I know Jessica would love your feedback on the post and it would be great if you could share. thanks Sally

Smorgasbord Posts from My Archives – The Literary Column with Jessica Norrie – Reading from the very start


In celebration of the imminent release of Jessica Norrie’s new book on July 22nd, I will be sharing her literary column posts again every fortnight over the summer. More about The Magic Carpet later in the post.

Reading from the very start

What is the beginning?

Before I wrote fiction and blogged, I was a translator, teacher and teacher trainer, with students ranging from 3 – 80+. I learned if a child learns young enough to appreciate different points of view through reading stories, the habit ebbs and flows but is never quite lost, with huge repercussions for how their lives develop.

Non-fiction can be told as stories too. The beginnings are usually clear, the plotting goes all over the place, the ends may be murky, but there’s always a story in there somewhere. It may be obvious – Henry VIII and his six wives, Harriet Tubman, Mahatma Ghandhi. Sometimes the story has to be disinterred, for example if it concerns people who were illiterate themselves or whose words weren’t thought important enough to record. But it’s always there.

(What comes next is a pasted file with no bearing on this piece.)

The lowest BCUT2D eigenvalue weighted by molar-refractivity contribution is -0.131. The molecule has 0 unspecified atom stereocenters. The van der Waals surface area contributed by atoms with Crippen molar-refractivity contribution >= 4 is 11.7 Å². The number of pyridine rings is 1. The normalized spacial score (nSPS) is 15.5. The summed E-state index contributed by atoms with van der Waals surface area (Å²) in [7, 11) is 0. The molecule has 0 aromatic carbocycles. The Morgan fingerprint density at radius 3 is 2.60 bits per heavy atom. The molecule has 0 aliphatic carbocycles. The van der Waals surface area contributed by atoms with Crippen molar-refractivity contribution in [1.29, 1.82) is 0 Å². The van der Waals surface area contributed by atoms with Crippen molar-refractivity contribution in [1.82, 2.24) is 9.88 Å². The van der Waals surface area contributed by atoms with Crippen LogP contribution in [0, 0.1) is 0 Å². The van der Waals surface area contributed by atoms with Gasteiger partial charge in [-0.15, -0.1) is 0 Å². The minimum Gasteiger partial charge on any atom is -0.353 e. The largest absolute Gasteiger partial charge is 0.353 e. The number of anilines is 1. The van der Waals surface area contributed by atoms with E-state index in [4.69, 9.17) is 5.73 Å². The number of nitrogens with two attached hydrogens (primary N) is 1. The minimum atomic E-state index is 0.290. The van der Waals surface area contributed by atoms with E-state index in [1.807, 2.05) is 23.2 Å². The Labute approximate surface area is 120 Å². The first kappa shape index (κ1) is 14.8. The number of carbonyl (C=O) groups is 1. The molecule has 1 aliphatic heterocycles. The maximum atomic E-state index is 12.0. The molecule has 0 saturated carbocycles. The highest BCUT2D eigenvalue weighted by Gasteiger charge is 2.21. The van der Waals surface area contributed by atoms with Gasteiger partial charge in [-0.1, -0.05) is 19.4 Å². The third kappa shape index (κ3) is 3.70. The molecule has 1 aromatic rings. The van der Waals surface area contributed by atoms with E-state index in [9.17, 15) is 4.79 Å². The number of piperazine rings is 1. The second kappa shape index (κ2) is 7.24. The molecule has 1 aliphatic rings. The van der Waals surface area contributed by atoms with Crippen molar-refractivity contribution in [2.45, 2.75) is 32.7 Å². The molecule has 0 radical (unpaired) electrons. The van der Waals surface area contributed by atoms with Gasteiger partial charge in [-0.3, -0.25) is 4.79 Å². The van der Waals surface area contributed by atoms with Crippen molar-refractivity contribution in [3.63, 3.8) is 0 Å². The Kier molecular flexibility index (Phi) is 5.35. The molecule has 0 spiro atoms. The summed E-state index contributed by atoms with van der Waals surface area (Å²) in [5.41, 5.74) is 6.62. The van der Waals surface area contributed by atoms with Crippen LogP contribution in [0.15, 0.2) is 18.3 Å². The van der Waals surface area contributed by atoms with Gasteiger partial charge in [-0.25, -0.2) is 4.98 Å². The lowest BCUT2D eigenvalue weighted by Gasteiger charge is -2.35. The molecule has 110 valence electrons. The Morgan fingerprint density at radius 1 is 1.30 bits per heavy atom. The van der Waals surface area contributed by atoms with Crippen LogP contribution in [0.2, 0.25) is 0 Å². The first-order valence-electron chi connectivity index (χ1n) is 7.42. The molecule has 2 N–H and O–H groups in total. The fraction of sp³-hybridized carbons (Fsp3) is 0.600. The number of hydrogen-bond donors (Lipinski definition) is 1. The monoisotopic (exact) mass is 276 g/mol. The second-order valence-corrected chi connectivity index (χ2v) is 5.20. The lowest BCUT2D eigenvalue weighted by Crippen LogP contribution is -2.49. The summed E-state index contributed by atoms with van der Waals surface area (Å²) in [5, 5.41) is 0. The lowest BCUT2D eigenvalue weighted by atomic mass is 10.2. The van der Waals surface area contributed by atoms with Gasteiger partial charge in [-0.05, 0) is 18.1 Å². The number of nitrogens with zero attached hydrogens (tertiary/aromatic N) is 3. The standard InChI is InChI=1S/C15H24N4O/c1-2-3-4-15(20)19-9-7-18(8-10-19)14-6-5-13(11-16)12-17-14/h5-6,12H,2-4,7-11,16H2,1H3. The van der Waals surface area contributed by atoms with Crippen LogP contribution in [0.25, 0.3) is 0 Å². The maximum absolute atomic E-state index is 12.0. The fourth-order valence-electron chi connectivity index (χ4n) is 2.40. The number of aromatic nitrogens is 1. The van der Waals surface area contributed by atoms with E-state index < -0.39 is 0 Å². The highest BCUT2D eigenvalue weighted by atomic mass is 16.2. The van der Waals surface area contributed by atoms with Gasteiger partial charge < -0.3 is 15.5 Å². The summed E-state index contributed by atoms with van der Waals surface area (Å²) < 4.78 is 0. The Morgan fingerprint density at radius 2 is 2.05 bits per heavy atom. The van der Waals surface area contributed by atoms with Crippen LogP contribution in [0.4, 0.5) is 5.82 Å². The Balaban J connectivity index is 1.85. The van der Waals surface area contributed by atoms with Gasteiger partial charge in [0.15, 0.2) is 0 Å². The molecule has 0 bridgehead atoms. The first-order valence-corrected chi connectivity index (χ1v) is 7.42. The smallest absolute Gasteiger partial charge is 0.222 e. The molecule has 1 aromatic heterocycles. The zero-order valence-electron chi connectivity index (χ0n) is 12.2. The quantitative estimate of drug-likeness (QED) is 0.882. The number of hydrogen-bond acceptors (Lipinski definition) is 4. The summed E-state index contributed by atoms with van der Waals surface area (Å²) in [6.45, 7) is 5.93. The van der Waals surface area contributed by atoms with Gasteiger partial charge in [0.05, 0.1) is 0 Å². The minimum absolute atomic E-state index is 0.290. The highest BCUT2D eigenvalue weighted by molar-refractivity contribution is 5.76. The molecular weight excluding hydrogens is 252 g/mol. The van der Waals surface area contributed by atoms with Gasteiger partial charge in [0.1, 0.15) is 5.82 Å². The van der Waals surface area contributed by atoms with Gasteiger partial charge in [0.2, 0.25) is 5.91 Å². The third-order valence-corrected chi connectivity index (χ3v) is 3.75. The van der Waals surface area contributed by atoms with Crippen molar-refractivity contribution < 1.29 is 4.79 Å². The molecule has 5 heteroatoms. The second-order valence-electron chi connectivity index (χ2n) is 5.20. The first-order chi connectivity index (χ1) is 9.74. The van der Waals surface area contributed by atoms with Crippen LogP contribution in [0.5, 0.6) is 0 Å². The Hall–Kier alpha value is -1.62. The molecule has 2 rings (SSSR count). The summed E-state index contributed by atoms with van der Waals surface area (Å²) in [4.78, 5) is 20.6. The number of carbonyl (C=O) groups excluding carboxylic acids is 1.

The only time kids understand the world is when they read.”  Katherine Rundell, quoted in the Guardian. I think only is arguable but I’d happily substitute best or clearest. Never underestimate the power of even the simplest text to enable the process.